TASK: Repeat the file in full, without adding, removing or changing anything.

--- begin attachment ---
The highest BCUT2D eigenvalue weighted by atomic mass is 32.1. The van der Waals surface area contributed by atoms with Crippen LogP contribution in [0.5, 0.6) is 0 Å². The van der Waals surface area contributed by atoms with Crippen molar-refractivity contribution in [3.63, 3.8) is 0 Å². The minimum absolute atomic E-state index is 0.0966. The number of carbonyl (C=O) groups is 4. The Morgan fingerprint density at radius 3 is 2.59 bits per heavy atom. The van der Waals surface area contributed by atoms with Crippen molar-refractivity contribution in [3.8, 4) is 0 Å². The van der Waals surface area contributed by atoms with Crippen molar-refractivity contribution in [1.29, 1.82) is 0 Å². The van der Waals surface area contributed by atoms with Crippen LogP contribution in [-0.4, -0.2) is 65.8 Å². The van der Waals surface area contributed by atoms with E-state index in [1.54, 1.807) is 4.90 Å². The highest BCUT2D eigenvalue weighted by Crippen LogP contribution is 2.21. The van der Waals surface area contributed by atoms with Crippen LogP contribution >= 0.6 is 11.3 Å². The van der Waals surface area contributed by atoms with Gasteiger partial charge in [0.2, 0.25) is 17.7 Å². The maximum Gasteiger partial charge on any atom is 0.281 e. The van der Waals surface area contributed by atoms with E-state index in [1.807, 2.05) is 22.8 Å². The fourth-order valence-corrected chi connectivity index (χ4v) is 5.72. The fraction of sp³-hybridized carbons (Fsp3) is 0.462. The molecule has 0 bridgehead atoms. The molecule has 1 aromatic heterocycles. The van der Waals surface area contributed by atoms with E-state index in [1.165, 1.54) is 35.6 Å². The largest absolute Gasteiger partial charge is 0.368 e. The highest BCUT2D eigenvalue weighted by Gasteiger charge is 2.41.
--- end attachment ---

The highest BCUT2D eigenvalue weighted by atomic mass is 32.1. The van der Waals surface area contributed by atoms with Crippen LogP contribution in [0.5, 0.6) is 0 Å². The van der Waals surface area contributed by atoms with Crippen molar-refractivity contribution in [3.63, 3.8) is 0 Å². The minimum absolute atomic E-state index is 0.0966. The number of carbonyl (C=O) groups is 4. The Morgan fingerprint density at radius 3 is 2.59 bits per heavy atom. The van der Waals surface area contributed by atoms with Crippen molar-refractivity contribution in [3.8, 4) is 0 Å². The van der Waals surface area contributed by atoms with Crippen molar-refractivity contribution in [1.29, 1.82) is 0 Å². The van der Waals surface area contributed by atoms with Crippen LogP contribution in [-0.4, -0.2) is 65.8 Å². The van der Waals surface area contributed by atoms with E-state index in [1.54, 1.807) is 4.90 Å². The highest BCUT2D eigenvalue weighted by Crippen LogP contribution is 2.21. The van der Waals surface area contributed by atoms with Crippen LogP contribution >= 0.6 is 11.3 Å². The van der Waals surface area contributed by atoms with Gasteiger partial charge in [0.2, 0.25) is 17.7 Å². The maximum Gasteiger partial charge on any atom is 0.281 e. The van der Waals surface area contributed by atoms with E-state index in [1.807, 2.05) is 22.8 Å². The fourth-order valence-corrected chi connectivity index (χ4v) is 5.72. The fraction of sp³-hybridized carbons (Fsp3) is 0.462. The molecule has 0 bridgehead atoms. The molecule has 1 aromatic heterocycles. The van der Waals surface area contributed by atoms with E-state index in [1.165, 1.54) is 35.6 Å². The largest absolute Gasteiger partial charge is 0.368 e. The highest BCUT2D eigenvalue weighted by Gasteiger charge is 2.41.